African-American history is the part of American history that looks at the African-American or Black American ethnic groups in the United States. Most African Americans are the descendants of Africans forcibly brought to and held captive in the United States from 1555 to 1865. Blacks from the Caribbean whose ancestors immigrated, or who immigrated to the U.S., have also traditionally been considered African-American, as they share a common history of predominantly West African or Central African roots, the Middle Passage and slavery.

African Americans have been known by various names throughout American history, including colored and Negro, which are no longer accepted in English. Instead the most usual and accepted terms nowadays are African American and Black, which however may have different connotations (see African American § Terminology). The term person of color usually refers not only to African Americans, but also to other non-white ethnic groups. Others who sometimes are referred to as African Americans, and who may identify themselves as such in US government censuses, include relatively recent Black immigrants from Africa, South America and elsewhere.

African-American history is celebrated and highlighted annually in the United States during February, designated as Black History Month. Although previously marginalized, African-American history has gained ground in school and university curricula and gained wider scholarly attention since the late 20th century.


Harriet Tubman
Harriet Tubman

Harriet Tubman (born Araminta Rossc. 1822[1] – March 10, 1913) was an American abolitionisthumanitarian, and an armed scout and spy for the United States Army during the American Civil War. Born into slavery, Tubman escaped and subsequently made some thirteen missions to rescue approximately seventy enslaved people, family and friends,[2] using the network of antislavery activists and safe houses known as the Underground Railroad. She later helped abolitionist John Brown recruit men for his raid on Harpers Ferry, and in the post-war era was an active participant in the struggle for women's suffrage.

Born a slave in Dorchester County, Maryland, Tubman was beaten and whipped by her various masters as a child. Early in life, she suffered a traumatic head wound when an irate slave owner threw a heavy metal weight intending to hit another slave and hit her instead. The injury caused dizziness, pain, and spells of hypersomnia, which occurred throughout her life. She was a devout Christian and experienced strange visions and vivid dreams, which she ascribed to premonitions from God.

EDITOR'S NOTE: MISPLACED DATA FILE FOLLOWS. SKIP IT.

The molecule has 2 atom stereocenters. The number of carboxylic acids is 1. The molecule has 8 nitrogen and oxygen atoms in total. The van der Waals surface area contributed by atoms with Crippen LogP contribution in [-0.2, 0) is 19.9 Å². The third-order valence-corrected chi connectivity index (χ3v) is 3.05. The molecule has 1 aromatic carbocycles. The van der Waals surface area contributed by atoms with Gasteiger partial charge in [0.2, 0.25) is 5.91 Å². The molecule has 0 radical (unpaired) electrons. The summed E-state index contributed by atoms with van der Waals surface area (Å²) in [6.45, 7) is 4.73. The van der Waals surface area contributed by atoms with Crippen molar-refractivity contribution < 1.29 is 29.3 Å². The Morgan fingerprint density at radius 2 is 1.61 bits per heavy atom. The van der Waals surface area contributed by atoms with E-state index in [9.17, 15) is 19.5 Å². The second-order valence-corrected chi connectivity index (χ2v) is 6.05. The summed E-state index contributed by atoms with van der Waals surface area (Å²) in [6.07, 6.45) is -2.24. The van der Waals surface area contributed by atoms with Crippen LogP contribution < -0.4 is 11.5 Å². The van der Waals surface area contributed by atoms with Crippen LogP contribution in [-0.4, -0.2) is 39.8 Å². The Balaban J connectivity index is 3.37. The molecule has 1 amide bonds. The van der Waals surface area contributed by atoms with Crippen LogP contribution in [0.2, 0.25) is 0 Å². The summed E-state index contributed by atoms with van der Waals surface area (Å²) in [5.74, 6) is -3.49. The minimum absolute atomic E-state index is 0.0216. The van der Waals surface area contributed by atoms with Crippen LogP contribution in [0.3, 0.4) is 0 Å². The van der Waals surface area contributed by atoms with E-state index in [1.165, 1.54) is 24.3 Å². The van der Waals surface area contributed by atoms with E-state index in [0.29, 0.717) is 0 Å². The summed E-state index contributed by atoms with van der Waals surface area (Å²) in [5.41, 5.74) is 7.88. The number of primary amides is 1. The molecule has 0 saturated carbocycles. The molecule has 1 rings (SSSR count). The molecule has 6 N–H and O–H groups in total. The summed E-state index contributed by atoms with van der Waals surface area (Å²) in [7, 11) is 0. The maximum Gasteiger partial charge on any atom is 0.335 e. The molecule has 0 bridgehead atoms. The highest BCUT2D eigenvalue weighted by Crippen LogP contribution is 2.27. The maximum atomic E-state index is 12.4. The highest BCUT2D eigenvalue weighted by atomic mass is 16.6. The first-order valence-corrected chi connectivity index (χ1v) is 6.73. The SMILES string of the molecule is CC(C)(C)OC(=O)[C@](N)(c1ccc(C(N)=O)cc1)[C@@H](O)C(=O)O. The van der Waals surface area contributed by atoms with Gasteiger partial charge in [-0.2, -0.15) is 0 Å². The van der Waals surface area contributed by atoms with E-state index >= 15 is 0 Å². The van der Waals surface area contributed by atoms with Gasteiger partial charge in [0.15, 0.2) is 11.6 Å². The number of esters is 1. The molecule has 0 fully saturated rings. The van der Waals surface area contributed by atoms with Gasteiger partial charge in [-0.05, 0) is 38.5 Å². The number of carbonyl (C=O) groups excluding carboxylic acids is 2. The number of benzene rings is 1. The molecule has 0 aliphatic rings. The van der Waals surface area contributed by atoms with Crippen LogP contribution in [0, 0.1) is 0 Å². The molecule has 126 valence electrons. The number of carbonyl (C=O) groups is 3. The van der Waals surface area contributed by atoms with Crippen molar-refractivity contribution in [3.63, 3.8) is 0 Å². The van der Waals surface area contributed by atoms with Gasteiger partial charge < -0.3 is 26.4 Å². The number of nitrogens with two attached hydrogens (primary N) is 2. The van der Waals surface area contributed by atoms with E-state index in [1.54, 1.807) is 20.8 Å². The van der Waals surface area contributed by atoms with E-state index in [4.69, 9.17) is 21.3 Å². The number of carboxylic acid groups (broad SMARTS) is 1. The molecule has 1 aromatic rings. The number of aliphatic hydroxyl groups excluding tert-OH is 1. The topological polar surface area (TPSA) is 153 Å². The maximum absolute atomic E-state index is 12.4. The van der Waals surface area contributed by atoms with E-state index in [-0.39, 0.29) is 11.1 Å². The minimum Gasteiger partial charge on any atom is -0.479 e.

In 1849, Tubman escaped to Philadelphia, then immediately returned to Maryland to rescue her family. Slowly, one group at a time, she brought relatives with her out of the state, and eventually guided dozens of other slaves to freedom. Traveling by night and in extreme secrecy, Tubman (or "Moses", as she was called) "never lost a passenger". After the Fugitive Slave Act of 1850 was passed, she helped guide fugitives farther north into British North America, and helped newly freed slaves find work.

When the Civil War began, Tubman worked for the Union Army, first as a cook and nurse, and then as an armed scout and spy. The first woman to lead an armed expedition in the war, she guided the raid at Combahee Ferry, which liberated more than 700 slaves. After the war, she retired to the family home on property she had purchased in 1859 in Auburn, New York, where she cared for her aging parents. She was active in the women's suffragemovement until illness overtook her and she had to be admitted to a home for elderly African Americans that she had helped to establish years earlier. After she died in 1913, she became an icon of American courage and freedom.


Frederick Augustus Washington Bailey
Frederick Augustus Washington Bailey


Frederick Douglass (born Frederick Augustus Washington Baileyc. February 1818[4] – February 20, 1895[5]) was an African-American social reformer, abolitionist, orator, writer, and statesman. After escaping from slaveryin Maryland, he became a national leader of the abolitionist movement in Massachusetts and New York, gaining note for his dazzling oratory[6] and incisive antislavery writings. In his time, he was described by abolitionists as a living counter-example to slaveholders' arguments that slaves lacked the intellectual capacity to function as independent American citizens.[7][8] Northerners at the time found it hard to believe that such a great orator had once been a slave.[9]

Douglass wrote several autobiographies. He described his experiences as a slave in his 1845 autobiography, Narrative of the Life of Frederick Douglass, an American Slave, which became a bestseller, and was influential in promoting the cause of abolition, as was his second book, My Bondage and My Freedom (1855). After the Civil War, Douglass remained an active campaigner against slavery and wrote his last autobiography, Life and Times of Frederick Douglass. First published in 1881 and revised in 1892, three years before his death, it covered events during and after the Civil War. Douglass also actively supported women's suffrage, and held several public offices. Without his approval, Douglass became the first African American nominated for Vice President of the United States as the running mate and Vice Presidential nominee of Victoria Woodhull, on the Equal Rights Partyticket.[10]